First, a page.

Social distance and border closure as health measures to stop the spread of COVID-19 had profound consequences on the lives of migrants living in Chile since the restrictions on their mobility mean their ability to work and social integration into Chilean society has been reduced. At the same time, their exposure to the virus and social and racial segregation increased.
Reducing human mobility and closing borders were part of the health measures used most by governments around the world since March 2020 to stop the spread of COVID-19. This drastic change in the mobility of people affected not only the economy and large international industries -like tourism – but also socially and economically vulnerable groups such as migrants.
Pandemic and migration in Latin America
According to the World Migration Report of the International Organization for Migration (IOM), between 1970 and 2020, the number of migrants in the world grew from 84 to 281 million people, representing 3.6 % of the world population. During the last few years, migratory movements have increased within Latin America. This is referred to by researchers as “South-South Migration“, which means that people migrate from one South American country to another. In this context, Chile is one of the countries in the Latin American region that has received the largest number of immigrants in the last decade. Between 2014 and 2019, the total number of migrants went from making up 1 % to 8.6 % of the total population of Chile. The country receives migrants mainly from Venezuela, Colombia, Peru, and Haiti.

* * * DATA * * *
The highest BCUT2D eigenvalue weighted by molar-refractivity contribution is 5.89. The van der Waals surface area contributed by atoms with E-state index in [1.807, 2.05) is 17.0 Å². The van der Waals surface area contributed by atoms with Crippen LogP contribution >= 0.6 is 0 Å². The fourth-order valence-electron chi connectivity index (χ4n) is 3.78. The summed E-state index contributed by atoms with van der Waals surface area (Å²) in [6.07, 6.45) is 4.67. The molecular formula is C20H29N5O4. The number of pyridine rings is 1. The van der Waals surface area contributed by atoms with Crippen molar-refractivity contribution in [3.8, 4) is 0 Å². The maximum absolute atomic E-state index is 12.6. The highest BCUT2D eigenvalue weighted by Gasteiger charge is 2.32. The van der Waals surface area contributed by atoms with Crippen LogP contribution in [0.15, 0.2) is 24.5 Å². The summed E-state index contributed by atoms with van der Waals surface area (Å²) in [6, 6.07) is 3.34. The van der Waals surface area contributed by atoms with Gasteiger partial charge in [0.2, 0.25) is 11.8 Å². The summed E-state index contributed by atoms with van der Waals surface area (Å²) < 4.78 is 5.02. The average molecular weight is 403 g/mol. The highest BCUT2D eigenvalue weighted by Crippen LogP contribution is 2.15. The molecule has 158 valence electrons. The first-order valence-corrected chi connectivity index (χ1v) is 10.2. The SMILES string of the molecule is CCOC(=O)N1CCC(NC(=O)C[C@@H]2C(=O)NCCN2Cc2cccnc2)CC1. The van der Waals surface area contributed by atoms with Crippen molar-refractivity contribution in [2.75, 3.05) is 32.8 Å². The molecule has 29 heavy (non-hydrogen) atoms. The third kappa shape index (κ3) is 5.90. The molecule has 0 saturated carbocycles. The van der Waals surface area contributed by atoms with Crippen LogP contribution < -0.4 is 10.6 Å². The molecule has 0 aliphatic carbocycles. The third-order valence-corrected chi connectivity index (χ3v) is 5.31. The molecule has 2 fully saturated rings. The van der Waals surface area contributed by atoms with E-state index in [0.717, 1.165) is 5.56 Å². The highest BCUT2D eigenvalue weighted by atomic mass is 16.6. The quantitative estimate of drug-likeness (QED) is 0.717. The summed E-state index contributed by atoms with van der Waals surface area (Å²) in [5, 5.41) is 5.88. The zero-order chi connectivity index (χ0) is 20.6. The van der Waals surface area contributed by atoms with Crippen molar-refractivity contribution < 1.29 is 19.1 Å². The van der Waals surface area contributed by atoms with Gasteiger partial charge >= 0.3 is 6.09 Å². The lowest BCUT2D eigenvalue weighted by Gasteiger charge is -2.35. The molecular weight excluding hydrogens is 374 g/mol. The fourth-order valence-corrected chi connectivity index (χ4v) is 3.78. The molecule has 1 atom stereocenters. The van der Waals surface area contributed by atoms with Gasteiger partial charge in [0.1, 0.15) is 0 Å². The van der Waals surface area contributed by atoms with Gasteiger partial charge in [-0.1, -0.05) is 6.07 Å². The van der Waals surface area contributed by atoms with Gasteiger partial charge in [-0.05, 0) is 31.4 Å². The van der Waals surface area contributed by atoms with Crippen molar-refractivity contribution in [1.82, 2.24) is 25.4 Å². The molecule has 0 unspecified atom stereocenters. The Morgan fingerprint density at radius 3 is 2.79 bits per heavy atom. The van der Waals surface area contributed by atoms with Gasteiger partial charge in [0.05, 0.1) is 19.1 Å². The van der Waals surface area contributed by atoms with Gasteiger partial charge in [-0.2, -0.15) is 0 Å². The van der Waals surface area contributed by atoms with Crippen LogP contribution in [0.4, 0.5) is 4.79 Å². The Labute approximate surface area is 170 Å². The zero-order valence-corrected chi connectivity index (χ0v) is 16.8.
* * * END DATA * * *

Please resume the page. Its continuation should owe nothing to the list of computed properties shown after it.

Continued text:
“In recent years, our country has experienced substantial changes in its economic model and system,” explains Roberto Gonzalez, professor at the Catholic University and Principal Investigator at the Center for Conflict and Social Cohesion Studies (COES). And he adds: “This situation was reflected in the increase in the country’s per capita income. This and other factors made it attractive for a migrant to come to Chile. For example, A woman who worked in Peru full time within the domestic service sector earned three times more than what she would earn in her country of origin”.
Cristian Velandia (30) is a Colombian immigrant who has lived in the country for six years and confirms this situation: “When I came, the idea was to save money to invest later. Chile is the only country in the Latin American region that is more financially stable. Sending money to Colombia is favorable because the Chilean peso is worth 4 or 5 times more than the Colombian peso,” he explains. This situation of economic stability persisted even after the Chilean social outbreak and the pandemic: “Things became difficult but even so it is not still a bad country,” he concludes.
Migration and pandemic in Chile
In March 2020, the SARS-CoV-2 virus was spreading through different countries without a clear solution on how to stop it. The closure of borders, a measure that several countries took simultaneously, meant in the first instance that the entry of migrants through regular borders suddenly stopped. Likewise, those migrants who were already living in the country saw their mobility limited and their ability to work and income reduced.